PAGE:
By Steven G. MehtaSteve Mehta

It is fascinating that when I experience a particular event at a mediation, every so often I happen to come across information on  the web that is directly relevant to the event that happened that day.  Today for example, I mediated a case where one party accused the other of acting in bad faith and coming to the mediation in bad faith.

It just so happens that on the same day, I saw this post at http://www.karlbayer.com where there was a reference to a proposed Texas law regarding bad faith mediation.  That post discusses the new law regarding bad faith mediation tactics.  That law addresses three things as bad faith:  failure to participate, failure to have a full authority representative present, and failing to provide necessary information.  It authorizes the mediator to report this conduct.

Interestingly, I do  not think a statute like this would pass muster in California due to the limitations that the courts have imposed on the mediator’s ability to disclose information from the mediation.  But even if this limitation were removed by statute (as an exception to confidentiality), is it reasonable to ask the mediator to disclose this bad faith action?  Isn’t the mediator going to lose all credibility with one side or the other for reporting potential conduct?  Moreover, aren’t many cases subject to interpretation.  For example, what if a person has authority to settle from an insurance company but is limited by the authority given to him or her by the round table committee?  Is that full authority or is that failure to provide a proper person?  Is a client’s obstinate refusal to see the lack of merits in its position a failure to participate  in the process?  And what is necessary information?  Does the party have to disclose all information?  All relevant information?  All unfavorable information?  What if the party knows of a case or a theory that would destroy its position, but the other side doesn’t?

The issue of bad faith is very complex and in my humble opinion cannot be defined as easily as the Texas Legistlators seem to suggest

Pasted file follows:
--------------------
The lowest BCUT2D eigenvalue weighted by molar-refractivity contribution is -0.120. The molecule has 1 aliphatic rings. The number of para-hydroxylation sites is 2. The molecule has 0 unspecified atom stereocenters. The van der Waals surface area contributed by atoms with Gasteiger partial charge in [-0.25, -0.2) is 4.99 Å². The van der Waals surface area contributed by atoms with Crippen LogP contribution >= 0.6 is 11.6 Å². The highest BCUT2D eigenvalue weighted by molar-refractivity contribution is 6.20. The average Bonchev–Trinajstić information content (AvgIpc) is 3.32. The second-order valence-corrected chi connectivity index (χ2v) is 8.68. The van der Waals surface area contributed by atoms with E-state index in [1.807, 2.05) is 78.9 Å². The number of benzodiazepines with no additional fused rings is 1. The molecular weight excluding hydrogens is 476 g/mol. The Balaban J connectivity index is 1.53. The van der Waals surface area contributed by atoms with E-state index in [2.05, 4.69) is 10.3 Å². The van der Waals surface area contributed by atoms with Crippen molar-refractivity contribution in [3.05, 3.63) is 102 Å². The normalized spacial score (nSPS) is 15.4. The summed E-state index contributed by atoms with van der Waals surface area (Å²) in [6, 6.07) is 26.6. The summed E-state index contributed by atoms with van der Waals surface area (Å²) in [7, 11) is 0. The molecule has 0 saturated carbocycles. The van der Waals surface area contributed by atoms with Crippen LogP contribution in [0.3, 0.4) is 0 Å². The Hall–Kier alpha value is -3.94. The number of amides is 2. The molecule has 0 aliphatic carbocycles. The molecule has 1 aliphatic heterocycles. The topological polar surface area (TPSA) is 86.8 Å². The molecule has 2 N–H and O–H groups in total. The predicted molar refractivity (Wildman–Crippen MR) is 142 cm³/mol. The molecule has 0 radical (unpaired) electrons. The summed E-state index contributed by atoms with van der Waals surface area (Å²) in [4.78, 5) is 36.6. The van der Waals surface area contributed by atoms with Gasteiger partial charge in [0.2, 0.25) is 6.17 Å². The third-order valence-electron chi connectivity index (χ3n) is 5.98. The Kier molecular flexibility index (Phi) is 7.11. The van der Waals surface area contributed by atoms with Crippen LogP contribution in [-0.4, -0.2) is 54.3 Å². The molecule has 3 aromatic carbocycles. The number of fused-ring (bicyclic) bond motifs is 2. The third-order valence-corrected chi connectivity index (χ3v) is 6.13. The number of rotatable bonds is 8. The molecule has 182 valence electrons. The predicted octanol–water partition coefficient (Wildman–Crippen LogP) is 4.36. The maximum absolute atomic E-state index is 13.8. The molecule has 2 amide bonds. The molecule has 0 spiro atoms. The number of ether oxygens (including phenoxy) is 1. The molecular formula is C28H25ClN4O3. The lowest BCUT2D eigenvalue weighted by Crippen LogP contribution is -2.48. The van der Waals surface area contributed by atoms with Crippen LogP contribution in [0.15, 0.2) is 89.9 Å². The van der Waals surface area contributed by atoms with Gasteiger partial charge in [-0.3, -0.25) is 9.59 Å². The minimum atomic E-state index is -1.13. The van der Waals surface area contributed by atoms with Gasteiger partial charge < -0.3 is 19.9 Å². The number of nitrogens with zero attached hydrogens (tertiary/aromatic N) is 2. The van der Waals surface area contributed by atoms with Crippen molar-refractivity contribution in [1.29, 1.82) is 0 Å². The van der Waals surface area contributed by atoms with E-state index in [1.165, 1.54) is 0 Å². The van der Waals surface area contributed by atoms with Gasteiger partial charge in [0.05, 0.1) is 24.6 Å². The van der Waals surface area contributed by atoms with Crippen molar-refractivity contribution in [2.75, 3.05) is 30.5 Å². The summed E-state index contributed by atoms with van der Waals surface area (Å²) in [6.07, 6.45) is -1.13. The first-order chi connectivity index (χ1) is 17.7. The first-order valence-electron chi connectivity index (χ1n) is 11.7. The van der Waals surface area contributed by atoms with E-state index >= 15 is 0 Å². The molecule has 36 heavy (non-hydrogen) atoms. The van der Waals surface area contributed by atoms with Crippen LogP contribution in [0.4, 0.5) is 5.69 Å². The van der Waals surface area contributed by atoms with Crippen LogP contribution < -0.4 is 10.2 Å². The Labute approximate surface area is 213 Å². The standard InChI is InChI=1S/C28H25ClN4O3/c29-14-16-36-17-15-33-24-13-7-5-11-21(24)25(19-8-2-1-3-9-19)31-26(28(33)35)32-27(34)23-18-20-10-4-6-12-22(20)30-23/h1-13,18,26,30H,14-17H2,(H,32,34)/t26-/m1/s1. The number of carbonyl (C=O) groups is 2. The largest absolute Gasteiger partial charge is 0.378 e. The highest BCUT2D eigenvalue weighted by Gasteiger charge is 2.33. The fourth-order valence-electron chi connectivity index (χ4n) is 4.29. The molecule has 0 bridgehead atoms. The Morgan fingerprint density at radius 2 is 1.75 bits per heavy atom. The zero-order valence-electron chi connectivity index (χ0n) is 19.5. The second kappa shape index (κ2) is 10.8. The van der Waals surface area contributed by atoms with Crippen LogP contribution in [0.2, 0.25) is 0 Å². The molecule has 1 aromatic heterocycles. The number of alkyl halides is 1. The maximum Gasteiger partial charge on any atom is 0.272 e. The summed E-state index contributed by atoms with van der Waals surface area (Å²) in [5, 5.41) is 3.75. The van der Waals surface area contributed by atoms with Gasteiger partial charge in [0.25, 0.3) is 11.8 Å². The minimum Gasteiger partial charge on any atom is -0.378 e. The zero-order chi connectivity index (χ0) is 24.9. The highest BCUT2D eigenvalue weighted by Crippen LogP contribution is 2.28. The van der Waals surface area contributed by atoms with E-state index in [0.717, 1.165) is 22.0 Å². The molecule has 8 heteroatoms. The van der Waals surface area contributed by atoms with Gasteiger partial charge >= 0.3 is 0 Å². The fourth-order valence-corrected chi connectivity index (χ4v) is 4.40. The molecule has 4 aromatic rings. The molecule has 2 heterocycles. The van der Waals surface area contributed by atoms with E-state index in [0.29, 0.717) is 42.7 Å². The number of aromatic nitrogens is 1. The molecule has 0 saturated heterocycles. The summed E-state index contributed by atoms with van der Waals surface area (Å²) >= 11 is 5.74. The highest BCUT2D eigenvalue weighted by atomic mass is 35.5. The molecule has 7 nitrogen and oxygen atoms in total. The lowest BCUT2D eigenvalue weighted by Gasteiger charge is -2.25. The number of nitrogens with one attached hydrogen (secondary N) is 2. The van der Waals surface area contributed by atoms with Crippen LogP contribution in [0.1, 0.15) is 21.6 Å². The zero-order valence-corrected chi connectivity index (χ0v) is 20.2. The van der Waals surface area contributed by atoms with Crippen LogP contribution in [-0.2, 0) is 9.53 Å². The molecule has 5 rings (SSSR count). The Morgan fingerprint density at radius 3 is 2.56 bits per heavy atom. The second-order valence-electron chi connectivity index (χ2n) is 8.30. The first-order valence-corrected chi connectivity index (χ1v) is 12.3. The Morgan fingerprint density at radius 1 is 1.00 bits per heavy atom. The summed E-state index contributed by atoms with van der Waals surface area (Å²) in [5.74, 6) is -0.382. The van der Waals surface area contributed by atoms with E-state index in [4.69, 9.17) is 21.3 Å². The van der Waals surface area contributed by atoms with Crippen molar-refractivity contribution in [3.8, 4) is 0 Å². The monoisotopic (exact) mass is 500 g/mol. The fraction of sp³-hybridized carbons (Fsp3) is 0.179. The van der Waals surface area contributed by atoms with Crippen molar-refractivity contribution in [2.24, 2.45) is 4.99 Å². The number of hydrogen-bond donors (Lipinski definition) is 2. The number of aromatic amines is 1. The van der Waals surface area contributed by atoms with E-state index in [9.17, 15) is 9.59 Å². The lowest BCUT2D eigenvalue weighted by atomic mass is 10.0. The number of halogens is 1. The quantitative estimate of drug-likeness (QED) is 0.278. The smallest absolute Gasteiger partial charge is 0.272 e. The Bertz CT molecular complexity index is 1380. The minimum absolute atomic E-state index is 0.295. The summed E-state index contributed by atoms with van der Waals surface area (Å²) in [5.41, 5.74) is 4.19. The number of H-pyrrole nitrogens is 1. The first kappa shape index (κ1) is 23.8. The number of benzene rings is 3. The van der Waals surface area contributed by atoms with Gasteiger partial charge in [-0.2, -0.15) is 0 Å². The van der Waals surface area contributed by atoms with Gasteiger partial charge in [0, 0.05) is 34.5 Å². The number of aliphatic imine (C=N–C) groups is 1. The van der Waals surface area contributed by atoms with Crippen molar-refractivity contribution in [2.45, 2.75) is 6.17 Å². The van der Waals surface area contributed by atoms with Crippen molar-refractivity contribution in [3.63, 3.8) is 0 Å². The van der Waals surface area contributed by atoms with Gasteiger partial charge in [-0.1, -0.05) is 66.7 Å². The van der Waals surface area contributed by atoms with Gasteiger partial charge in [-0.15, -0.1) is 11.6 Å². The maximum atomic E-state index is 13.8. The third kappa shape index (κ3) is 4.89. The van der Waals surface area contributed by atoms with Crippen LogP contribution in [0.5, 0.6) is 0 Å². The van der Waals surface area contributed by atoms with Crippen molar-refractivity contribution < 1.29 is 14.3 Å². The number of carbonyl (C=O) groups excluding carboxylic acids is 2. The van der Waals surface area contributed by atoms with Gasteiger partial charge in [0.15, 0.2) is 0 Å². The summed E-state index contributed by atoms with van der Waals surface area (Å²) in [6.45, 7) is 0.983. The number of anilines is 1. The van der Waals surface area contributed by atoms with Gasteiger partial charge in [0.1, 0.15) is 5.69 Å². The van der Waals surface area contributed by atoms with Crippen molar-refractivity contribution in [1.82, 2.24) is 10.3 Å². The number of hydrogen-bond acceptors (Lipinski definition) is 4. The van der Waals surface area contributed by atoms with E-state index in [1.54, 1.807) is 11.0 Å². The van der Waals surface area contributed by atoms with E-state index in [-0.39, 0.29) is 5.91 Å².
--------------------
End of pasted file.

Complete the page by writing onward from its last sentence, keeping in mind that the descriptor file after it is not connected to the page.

The problem with the issue of bad faith is that many litigators feel that the other side is acting in bad faith when they themselves may have acted in fashion that could be accused of being in bad faith.  Much of this comes from the frustration that occurs when the other side does not quickly accede to one side’s position or dollar value.  Much of the frustration (and comments regarding bad faith) comes from the fact that one side does not understand why the other side does a particular thing.  I have seen people accuse others of acting in bad faith because the other side would not agree with their dollar position;  I have also seen one side accuse another of acting in bad faith because it is not responding quickly enough.

The reality is mediation is not that simple.  You have two or more completely adverse parties who have been unable to solve their problems by themselves who are attempting to use the mediation process as another arena to advocate their positions.  The parties often don’t want to hear what the other side says, and I frequently hear that one side doesn’t care what the other side thinks or feels about a particular issue because the other side is simply wrong.  All of this goes in the mediation pot along with a dash of frustration regarding the litigation process.  Out of those raw ingredients, there is room for peace and resolution.  But the chance of resolution is probably decreased with accusations of bad faith.  Things don’t happen at the exact pace that we want it to happen.

We should be very careful about claiming bad faith, and should be even more careful in legistlating bad faith in mediation.

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